Lightshow (a.k.a. Larinzo Lambright-Williams) was born in Congress Heights but pushed back against embracing the District on a verse on a Wale track in 2012. (Mark Thomas)

‘Where I come from is the beginning of the story for me,” says D.C. rapper Lightshow. “Where I’m going is the narrative.”

Where Lightshow comes from is the neighborhood around 10th Place Southeast in Congress Heights. He was born Larinzo Lambright-Williams, just down the street at what was then Greater Southeast Hospital, and his first two homes were on the street. 10th Place is such a prominent part of his identity that he appends it to his social-media handles and references the block in his lyrics.

But the Trenton Terrace Apartments he grew up in are now gone, demolished in 2003, something Lightshow connects to the greater wave of gentrification in the city. “If you look out the window,” he says, gesturing out a seventh-story window in downtown Washington, “you’re able to see how much the city’s changed.”

How Lightshow got from Southeast Washington to giving interviews in an office across the hall from the International Monetary Fund is a story of dedication — of grinding and making the right connections. And, as the 26-year-old rapper tells it, that narrative is just beginning.

Before he was a rapper on the come-up, when he was just a kid at M.C. Terrell-McGogney Elementary, Lightshow quickly learned a lesson that would point him toward hip-hop. He recalls winning a science fair in the fourth grade. The experiment (about oil and water) wasn’t anything special, but the presentation, he says, “got us over the hump.”

Soon, he’d take that same energy for presentation and apply it to music. His mother, a human resources professional, had bought him his first microphone and music equipment. When he about 11, he used a combination radio-CD-tape player to add verses to the instrumental outros of his favorite songs, pretending he was scoring features with his favorite rappers. He then graduated to making tracks on his computer and started figuring out how to record.

“Before taking off as an artist, I recorded for everyone in D.C.,” Lightshow says, referring to Wale and Shy Glizzy sessions he assisted on at Selfmade Music Studio in Temple Hills. He’s gleaned what he could from the artists and received key advice from his mother. “She used to tell me, ‘You have all these punchlines and no hooks, can you write a song for me, please?’ ”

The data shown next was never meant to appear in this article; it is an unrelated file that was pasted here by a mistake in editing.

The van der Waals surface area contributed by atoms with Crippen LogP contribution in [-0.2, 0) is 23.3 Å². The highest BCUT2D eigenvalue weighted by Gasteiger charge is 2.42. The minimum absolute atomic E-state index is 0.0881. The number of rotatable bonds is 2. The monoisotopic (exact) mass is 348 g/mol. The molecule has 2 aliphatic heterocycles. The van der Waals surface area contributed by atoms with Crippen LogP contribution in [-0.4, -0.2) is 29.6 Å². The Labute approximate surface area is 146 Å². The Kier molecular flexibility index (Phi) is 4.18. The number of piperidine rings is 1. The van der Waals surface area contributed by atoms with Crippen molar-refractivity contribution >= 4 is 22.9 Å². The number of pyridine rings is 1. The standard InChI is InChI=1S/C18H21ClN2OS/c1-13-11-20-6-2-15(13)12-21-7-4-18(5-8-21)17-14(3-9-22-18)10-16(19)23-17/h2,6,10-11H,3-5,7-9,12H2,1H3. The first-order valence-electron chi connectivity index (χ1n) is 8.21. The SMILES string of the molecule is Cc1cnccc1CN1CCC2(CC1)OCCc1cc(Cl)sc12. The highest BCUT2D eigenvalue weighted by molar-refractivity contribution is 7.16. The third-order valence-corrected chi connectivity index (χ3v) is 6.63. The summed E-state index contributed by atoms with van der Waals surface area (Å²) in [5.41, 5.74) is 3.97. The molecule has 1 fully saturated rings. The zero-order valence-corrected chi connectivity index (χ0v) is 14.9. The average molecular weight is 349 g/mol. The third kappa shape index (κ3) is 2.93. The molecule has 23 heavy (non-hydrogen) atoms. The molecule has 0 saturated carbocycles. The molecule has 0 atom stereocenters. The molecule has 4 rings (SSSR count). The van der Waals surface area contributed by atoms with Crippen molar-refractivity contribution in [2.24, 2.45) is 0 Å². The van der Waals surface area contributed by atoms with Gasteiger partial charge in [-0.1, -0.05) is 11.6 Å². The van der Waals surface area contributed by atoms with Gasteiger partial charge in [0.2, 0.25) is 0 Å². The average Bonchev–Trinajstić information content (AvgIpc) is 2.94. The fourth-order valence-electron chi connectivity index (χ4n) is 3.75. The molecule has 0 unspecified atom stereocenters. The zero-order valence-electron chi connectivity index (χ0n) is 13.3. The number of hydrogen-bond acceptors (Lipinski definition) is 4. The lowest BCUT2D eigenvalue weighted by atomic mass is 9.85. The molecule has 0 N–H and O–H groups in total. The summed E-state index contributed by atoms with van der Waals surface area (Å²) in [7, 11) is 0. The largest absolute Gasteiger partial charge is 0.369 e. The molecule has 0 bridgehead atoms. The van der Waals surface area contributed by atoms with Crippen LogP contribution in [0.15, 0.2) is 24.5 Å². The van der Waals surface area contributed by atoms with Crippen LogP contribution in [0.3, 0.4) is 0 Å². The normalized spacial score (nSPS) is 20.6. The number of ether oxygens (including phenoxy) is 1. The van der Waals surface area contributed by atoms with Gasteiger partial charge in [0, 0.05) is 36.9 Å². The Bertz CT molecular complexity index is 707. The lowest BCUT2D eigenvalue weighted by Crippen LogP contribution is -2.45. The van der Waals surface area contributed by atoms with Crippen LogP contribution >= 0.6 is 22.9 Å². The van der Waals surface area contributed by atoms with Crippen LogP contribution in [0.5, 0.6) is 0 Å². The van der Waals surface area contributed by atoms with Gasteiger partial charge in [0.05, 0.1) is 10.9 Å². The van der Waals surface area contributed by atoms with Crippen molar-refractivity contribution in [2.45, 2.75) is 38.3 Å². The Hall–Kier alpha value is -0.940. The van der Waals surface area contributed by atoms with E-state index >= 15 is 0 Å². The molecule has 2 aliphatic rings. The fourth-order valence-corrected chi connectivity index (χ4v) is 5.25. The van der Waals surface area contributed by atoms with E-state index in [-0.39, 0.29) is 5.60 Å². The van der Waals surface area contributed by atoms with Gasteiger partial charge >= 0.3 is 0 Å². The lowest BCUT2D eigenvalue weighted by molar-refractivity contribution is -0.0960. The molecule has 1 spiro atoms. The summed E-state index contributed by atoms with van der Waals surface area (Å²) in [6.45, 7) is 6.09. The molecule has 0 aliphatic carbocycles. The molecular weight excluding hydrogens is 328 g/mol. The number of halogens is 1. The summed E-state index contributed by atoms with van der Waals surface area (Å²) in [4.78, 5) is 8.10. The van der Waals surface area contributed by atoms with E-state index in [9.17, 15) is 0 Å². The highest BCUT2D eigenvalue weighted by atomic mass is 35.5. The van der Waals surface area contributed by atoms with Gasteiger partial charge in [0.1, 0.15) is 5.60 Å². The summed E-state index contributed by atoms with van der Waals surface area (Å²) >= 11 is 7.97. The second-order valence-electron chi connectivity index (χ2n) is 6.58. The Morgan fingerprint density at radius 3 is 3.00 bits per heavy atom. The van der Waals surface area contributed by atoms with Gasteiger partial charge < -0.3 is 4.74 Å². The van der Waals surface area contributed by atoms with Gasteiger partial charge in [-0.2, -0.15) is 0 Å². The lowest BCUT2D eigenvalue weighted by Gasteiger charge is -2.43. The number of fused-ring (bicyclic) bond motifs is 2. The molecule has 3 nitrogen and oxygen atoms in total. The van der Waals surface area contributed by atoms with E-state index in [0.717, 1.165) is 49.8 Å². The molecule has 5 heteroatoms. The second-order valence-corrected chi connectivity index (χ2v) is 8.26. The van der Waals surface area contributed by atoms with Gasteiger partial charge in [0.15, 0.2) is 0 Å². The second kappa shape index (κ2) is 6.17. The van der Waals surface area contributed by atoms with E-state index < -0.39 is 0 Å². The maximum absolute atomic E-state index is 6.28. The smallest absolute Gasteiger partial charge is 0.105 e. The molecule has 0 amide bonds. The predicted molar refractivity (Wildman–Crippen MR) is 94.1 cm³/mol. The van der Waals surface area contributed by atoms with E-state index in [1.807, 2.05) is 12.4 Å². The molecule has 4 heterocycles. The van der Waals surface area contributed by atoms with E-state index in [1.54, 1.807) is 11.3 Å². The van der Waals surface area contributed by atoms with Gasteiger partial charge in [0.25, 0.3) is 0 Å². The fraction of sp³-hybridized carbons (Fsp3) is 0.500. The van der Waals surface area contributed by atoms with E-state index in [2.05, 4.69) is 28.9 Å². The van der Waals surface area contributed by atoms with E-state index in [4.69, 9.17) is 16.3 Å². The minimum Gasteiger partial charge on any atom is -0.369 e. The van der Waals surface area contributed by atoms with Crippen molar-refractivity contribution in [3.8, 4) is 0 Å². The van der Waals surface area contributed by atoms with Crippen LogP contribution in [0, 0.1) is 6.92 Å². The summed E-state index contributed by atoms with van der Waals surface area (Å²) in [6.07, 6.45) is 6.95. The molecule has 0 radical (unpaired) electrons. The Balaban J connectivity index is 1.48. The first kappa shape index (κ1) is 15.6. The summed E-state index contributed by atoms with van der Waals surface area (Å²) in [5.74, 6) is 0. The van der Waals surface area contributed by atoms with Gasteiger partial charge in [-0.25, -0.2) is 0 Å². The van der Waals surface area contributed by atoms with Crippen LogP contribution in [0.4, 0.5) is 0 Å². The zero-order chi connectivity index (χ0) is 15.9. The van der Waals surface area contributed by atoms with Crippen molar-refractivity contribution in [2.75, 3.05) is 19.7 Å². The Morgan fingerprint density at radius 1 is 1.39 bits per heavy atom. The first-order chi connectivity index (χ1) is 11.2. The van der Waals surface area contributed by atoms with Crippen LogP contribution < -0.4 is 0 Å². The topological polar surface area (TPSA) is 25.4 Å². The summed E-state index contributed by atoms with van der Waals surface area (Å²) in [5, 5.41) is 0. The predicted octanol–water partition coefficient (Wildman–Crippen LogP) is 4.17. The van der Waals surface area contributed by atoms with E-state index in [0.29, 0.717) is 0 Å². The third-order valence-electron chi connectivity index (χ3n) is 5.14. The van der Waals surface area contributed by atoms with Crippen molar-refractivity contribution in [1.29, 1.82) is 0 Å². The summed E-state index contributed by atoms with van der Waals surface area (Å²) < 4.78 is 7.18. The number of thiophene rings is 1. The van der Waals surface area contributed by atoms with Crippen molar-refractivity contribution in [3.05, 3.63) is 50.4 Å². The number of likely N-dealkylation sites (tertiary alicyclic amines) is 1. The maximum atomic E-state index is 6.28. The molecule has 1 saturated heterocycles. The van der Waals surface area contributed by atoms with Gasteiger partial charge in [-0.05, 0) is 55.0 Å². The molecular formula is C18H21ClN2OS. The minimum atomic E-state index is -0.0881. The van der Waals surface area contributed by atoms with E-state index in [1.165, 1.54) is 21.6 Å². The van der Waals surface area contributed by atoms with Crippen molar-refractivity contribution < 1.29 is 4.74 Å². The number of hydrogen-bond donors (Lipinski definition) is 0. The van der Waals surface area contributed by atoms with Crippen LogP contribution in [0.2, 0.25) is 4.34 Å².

He learned that lesson and eventually released his first mix tape, “Everything Real Life,” in 2011, sounding much like the wave of rappers who cropped up in the wake of Atlanta trap star Waka Flocka Flame. His first brush with fame happened the next year, when, he says, “Wale threw an alley-oop” and had him rap on the “Folarin” album cut “Georgetown Press.” On one verse, Lightshow teased his ambitions: “Shout out to Georgetown, but I won’t get trapped in the District, nah.”

To do that, he would do what everyone from 50 Cent to Lil Wayne to Wale had done: start releasing mix tapes. A steady stream followed, including beat-borrowing tapes (the contemporary version of that CD-tape trick), a 2014 mix tape hosted by Miami tastemaker DJ Khaled and all-original tapes called “Life Sentence.” The “Life Sentence” series puts a positive spin on the long jail sentences his friends have gotten.

“Everybody has their own life sentence, something that they’re dedicated to and motivates them,” he explains. “I’m trying to bridge a gap between people who don’t come where I come from.”

The cover of “Life Sentence 3,” his best artistic statement to date, is a metaphor for his life: It’s a courtroom illustration, with Lightshow as both an orange-jumpsuited defendant and as a jersey-clad lawyer. It represents his two sides — the one who has been arrested for “dumb stuff” (including a few gun and drug charges) and the one who knows better.

“I needed to make a decision on what type of life I want to live,” the rapper says. “A street life that we know how it ends, or do I want to go and shoot for something I won’t be able to attain but at least I shot for it?”

“Life Sentence 3” got Lightshow closer to his goals, but he’s not quite there yet. He has high hopes for his next project, called “Kalorama Heights” after the tony D.C. neighborhood where the Obamas reside. In that way, Lightshow has evolved from the 21-year-old on a Wale song who didn’t want to get “trapped” in the District.

“I don’t gotta go to Beverly Hills, I can be right in my city,” he says. “If it’s good enough for Obama, it’s good enough for me.”

If you go
Lightshow

Friday at the Fillmore, 8656 Colesville Rd., Silver Spring. Show starts at 8 p.m. 301-960-9999. fillmoresilverspring.com. $10-$30.